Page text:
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Celebrating the Books That Queered Us


Celebrating the Books That Queered Us

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Blog 15th Anniversary

Celebrating the Books That Queered Us

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Published on June 7, 2023


Books are gateways.

You know this.

Gateways, as a structure or a concept, can aid in many things: They can hold things in; keep things out; serve as intermediary places between thoughts and ideas; hold space for newness to develop; invite us somewhere unexpected; keep things safe.

We pretend to forget this because knowing that books are gateways imbues them with no small amount of power. But that knowledge doesn’t go away.

This is also true: We spend our lives looking for what we need, and what we often need most is connection. So much of our searching, interactions, and activities are excuses to seek out others and ask if they recognize what we’ve experienced, how we think, what we feel. Gateways are powerful architecture in that geography—they are effectively roads made to facilitate that connection. They make the navigation of our paths just a little less fraught and lonely. And sometimes, if we’re very fortunate, those gateways can help us make room for what we keep buried in ourselves.

A book can’t make you queer—no matter what some pundits might suggest—but it can help you carve a path to that damp mound of earth inside where there are precious blooms, heavy scents, and thickets of strange thorns desperate to break through and find a little sunlight. A book can’t make you queer, but it can unlock your brain and reach its dirty, nail-bitten hands inside to poke at your default settings. A book can’t make you queer, but it can lead you through a gateway to find you standing on the other side, arms akimbo, wondering what took you so long.

We wanted to talk about that.

This series began as a way to find connection through the books that are meaningful to us. What it became was revelatory—a series not just about feeling seen or represented, but about the ways science fiction and fantasy can help us discover new worlds, both on the page and within ourselves. We gave writers the opportunity to write love letters to the characters they’d fallen in love with and to writing that opened their minds to new ways of thinking. We gave them the opportunity to explore the ways that literature can make us feel less alone, the ways that literature can be a gateway to a better, fuller, happier version of themselves.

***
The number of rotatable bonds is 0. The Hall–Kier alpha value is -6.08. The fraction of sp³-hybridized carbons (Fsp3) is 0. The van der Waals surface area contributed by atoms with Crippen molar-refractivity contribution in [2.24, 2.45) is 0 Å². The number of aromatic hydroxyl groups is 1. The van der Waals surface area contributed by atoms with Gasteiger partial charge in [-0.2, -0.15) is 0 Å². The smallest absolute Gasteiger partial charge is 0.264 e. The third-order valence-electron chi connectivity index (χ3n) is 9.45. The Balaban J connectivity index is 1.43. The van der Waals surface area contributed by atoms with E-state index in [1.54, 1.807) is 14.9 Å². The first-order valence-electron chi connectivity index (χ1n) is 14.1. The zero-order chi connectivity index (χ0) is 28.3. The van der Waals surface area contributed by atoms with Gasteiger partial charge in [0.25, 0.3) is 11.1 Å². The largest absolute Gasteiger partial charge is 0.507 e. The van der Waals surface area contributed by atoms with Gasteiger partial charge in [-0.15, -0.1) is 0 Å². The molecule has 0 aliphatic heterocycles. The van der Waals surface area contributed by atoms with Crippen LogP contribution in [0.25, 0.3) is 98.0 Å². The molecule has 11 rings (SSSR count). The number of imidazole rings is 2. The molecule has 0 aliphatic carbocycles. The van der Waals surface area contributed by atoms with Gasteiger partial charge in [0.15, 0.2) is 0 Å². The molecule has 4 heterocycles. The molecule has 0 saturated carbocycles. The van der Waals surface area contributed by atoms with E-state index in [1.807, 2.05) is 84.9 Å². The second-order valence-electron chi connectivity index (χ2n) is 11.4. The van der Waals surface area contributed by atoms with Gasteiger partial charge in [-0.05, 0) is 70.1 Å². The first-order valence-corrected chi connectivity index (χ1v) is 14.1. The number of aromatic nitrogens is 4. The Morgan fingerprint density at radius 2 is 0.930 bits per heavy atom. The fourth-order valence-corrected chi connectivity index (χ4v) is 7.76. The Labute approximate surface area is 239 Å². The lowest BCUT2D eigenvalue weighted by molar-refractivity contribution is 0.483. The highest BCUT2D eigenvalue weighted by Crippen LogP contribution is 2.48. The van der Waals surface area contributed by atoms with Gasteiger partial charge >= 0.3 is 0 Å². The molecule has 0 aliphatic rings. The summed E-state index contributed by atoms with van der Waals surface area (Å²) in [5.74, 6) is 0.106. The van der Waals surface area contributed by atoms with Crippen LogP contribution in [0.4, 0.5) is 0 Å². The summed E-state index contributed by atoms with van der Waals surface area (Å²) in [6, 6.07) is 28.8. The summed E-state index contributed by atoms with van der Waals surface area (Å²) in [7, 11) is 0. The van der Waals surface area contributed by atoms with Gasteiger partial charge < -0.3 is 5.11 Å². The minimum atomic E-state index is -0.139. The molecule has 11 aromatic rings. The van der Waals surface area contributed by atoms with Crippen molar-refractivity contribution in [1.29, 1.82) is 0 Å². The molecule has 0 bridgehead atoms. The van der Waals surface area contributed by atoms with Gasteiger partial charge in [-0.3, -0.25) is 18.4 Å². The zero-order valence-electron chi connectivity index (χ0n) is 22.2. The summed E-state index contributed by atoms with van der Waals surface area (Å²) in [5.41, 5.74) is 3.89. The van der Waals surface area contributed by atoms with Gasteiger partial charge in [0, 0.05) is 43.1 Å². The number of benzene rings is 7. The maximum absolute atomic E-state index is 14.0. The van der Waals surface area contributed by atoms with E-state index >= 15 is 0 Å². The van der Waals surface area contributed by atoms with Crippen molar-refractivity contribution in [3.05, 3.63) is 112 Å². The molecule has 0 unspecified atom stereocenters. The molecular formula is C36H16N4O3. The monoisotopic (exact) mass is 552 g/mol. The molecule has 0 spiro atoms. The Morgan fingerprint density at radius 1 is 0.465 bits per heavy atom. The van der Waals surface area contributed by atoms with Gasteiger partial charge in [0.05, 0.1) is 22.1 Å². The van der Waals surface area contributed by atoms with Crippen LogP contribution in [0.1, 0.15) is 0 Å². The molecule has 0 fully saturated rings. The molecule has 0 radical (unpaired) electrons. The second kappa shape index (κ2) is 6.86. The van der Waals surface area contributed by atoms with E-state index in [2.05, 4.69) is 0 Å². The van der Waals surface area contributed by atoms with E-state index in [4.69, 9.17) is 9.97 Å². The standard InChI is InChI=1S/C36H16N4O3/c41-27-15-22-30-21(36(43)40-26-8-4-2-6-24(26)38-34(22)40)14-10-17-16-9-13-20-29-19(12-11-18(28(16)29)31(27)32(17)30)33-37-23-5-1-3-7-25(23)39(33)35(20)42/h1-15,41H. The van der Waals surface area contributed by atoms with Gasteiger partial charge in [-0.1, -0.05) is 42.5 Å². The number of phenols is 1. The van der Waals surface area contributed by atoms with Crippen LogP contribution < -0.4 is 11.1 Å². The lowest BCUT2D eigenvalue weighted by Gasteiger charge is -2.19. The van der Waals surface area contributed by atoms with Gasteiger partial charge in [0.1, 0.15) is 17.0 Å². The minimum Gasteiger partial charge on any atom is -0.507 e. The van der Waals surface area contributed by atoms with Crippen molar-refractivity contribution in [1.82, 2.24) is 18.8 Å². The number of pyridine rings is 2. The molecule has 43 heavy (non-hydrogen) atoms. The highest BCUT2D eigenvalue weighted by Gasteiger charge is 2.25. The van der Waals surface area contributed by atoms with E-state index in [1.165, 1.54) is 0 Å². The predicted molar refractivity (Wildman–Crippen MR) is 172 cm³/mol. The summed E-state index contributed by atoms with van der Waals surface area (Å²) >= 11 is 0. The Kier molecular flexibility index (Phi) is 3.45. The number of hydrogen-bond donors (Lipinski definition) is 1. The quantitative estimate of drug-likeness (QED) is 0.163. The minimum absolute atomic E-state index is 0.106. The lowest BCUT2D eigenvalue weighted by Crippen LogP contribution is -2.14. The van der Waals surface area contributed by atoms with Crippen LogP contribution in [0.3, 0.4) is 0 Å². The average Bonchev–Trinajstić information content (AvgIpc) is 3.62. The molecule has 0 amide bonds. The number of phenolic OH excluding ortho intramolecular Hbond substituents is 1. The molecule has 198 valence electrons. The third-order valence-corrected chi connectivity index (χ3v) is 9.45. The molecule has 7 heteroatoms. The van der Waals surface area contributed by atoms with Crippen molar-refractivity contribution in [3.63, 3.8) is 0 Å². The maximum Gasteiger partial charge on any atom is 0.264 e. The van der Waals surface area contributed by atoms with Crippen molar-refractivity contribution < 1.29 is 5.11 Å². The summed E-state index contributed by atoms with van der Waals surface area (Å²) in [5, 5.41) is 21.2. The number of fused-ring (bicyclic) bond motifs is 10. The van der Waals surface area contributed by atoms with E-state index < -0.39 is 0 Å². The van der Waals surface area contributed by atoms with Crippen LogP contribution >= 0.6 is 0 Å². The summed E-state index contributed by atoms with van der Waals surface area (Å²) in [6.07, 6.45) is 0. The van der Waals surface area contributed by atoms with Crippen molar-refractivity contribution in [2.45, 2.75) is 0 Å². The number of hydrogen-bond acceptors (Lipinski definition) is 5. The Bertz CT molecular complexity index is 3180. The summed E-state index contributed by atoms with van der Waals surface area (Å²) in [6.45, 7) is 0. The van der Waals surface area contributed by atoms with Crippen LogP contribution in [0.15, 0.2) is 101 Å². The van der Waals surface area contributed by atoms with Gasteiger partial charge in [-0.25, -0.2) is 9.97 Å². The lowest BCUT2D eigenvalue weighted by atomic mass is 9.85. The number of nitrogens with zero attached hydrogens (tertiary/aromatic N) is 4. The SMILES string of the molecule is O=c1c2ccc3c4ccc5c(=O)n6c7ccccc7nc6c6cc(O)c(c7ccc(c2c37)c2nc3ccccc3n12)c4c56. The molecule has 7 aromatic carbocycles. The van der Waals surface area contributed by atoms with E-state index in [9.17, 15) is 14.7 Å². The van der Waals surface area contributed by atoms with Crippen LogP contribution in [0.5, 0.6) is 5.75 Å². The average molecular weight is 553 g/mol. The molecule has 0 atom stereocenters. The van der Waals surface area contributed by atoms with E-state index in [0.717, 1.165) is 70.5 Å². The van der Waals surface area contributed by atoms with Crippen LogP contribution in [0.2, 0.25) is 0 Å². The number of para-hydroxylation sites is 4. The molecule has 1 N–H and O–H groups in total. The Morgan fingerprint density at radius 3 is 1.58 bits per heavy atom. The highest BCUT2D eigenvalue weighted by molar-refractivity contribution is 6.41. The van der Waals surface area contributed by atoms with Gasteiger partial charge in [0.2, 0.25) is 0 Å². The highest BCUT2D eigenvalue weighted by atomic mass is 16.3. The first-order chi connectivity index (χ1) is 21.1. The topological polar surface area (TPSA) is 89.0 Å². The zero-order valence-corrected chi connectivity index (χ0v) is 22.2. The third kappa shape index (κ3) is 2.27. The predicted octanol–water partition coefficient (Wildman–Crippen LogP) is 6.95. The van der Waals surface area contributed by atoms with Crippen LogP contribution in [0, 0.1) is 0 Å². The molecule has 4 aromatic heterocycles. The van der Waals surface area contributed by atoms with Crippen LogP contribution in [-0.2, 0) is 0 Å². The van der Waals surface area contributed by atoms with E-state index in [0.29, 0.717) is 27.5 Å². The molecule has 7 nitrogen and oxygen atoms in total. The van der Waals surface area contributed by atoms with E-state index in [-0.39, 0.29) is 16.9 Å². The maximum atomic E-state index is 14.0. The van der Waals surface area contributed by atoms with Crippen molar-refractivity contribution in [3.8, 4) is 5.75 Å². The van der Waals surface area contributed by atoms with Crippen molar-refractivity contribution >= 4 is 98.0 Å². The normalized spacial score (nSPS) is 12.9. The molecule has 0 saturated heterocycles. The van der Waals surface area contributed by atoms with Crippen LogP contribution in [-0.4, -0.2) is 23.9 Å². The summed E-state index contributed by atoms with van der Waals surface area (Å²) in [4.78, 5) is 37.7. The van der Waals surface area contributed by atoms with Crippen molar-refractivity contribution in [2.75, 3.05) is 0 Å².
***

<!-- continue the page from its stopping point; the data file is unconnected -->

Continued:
Not everyone is afforded this opportunity in childhood. Part of the reason talking openly about queerness in literature feels important is because many of us, most especially readers and writers of color, did not feel loved by the literature of our youths. Fantasy worlds full of elves and dragons didn’t necessarily feel welcoming; sci-fi futures featured light speed travel, but only for certain privileged peoples. In this series, you’ll see some glaring gaps in who we were able to include—because often when authors of color were asked to write for this series, the response was: “I didn’t have a book like that growing up. I didn’t see myself in books until I was an adult, and the gateway to queerness had already opened elsewhere”. It is a blessing that those authors grew up and wrote books so that younger generations can have the experience they were left out of.

We know that books can be powerful things—in the hands of the right reader, a book can be a life-changing, and sometimes a life saving event. This is why we see so many people in power try to prevent books from reaching their readers. Having our minds opened to new ideas and possibilities is dangerous to those who want the world to stay the same. But to be queer, in its essence, is to be a subversion of the status quo. We live, we love, and by our very nature move outside the paths society has set up for people to follow.  We can only survive this by knowing we are not alone. Literature is one of the many ways we connect with our community, and therefore one of the ways we survive and continue our legacy.

We’re proud to present this collection of essays, paying homage to the queer texts that have come before us, and the many ways we find ourselves in art.



Finding My Identity in Anne Rice’s Vampire Chronicles by K.M. Szpara

“I was probably too young to be reading Interview with the Vampire, but I devoured it and the seven other extant books of Anne Rice’s Vampire Chronicles with only one lingering question: did my mom know how gay these books were?”


Queering L.M. Montgomery’s Anne Shirley and Diana Barry by Cori McCarthy

“On the outside, Anne of Green Gables is an enchantingly talkative, acutely sensitive, feminist character for the ages. Anne is also a hero for those who have been maligned for being themselves. The attraction for the queer-at-heart audience only magnifies when you take a close look at one of the pivotal relationships in the story: Anne and Diana’s “friendship.” I use quotation marks here because their friendship is indeed crafted like a love story, with parallels to the inherent problems and joy within queer relationships.”


Cassandra Clare’s Mortal Instruments Books Didn’t Give Me Validation — But They Did Give Me Permission by Sam J Miller

“Maybe coming of age without ever seeing yourself in books or movies leaves wounds that run deeper than can be cured by a self-taught crash course in the queer classics. Because as a writer of science fiction and fantasy—and especially young adult—I couldn’t figure out how to tell those stories.